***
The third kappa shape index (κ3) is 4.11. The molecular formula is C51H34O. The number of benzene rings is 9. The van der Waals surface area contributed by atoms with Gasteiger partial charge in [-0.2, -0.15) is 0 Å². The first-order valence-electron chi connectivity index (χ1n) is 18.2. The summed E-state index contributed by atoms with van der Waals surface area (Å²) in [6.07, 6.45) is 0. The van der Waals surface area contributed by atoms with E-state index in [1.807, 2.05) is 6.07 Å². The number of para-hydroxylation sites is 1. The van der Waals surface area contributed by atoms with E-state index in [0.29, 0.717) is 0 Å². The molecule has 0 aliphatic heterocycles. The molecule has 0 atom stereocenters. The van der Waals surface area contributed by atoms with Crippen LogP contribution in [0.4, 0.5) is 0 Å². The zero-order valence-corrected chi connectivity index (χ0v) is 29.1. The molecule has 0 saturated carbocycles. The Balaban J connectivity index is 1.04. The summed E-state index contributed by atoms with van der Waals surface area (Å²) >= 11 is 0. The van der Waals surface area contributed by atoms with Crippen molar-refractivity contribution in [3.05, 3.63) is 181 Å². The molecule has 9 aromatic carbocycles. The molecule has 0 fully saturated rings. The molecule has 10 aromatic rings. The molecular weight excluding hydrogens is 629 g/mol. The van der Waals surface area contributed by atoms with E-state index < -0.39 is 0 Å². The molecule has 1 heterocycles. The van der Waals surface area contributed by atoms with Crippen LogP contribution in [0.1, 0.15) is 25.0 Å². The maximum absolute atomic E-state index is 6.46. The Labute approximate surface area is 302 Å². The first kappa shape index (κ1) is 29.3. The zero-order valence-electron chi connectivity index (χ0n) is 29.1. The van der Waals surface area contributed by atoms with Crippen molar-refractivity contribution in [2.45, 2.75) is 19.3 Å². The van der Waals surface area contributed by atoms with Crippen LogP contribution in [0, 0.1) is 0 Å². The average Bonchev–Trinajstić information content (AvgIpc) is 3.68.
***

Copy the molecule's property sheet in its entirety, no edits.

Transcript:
The third kappa shape index (κ3) is 4.11. The molecular formula is C51H34O. The number of benzene rings is 9. The van der Waals surface area contributed by atoms with Gasteiger partial charge in [-0.2, -0.15) is 0 Å². The first-order valence-electron chi connectivity index (χ1n) is 18.2. The summed E-state index contributed by atoms with van der Waals surface area (Å²) in [6.07, 6.45) is 0. The van der Waals surface area contributed by atoms with E-state index in [1.807, 2.05) is 6.07 Å². The number of para-hydroxylation sites is 1. The van der Waals surface area contributed by atoms with E-state index in [0.29, 0.717) is 0 Å². The molecule has 0 aliphatic heterocycles. The molecule has 0 atom stereocenters. The van der Waals surface area contributed by atoms with Crippen LogP contribution in [0.4, 0.5) is 0 Å². The zero-order valence-corrected chi connectivity index (χ0v) is 29.1. The molecule has 0 saturated carbocycles. The Balaban J connectivity index is 1.04. The summed E-state index contributed by atoms with van der Waals surface area (Å²) >= 11 is 0. The van der Waals surface area contributed by atoms with Crippen molar-refractivity contribution in [3.05, 3.63) is 181 Å². The molecule has 9 aromatic carbocycles. The molecule has 0 fully saturated rings. The molecule has 10 aromatic rings. The molecular weight excluding hydrogens is 629 g/mol. The van der Waals surface area contributed by atoms with E-state index < -0.39 is 0 Å². The molecule has 1 heterocycles. The van der Waals surface area contributed by atoms with Crippen LogP contribution in [0.1, 0.15) is 25.0 Å². The maximum absolute atomic E-state index is 6.46. The Labute approximate surface area is 302 Å². The first kappa shape index (κ1) is 29.3. The zero-order valence-electron chi connectivity index (χ0n) is 29.1. The van der Waals surface area contributed by atoms with Crippen molar-refractivity contribution in [2.45, 2.75) is 19.3 Å². The van der Waals surface area contributed by atoms with Crippen LogP contribution in [0, 0.1) is 0 Å². The average Bonchev–Trinajstić information content (AvgIpc) is 3.68.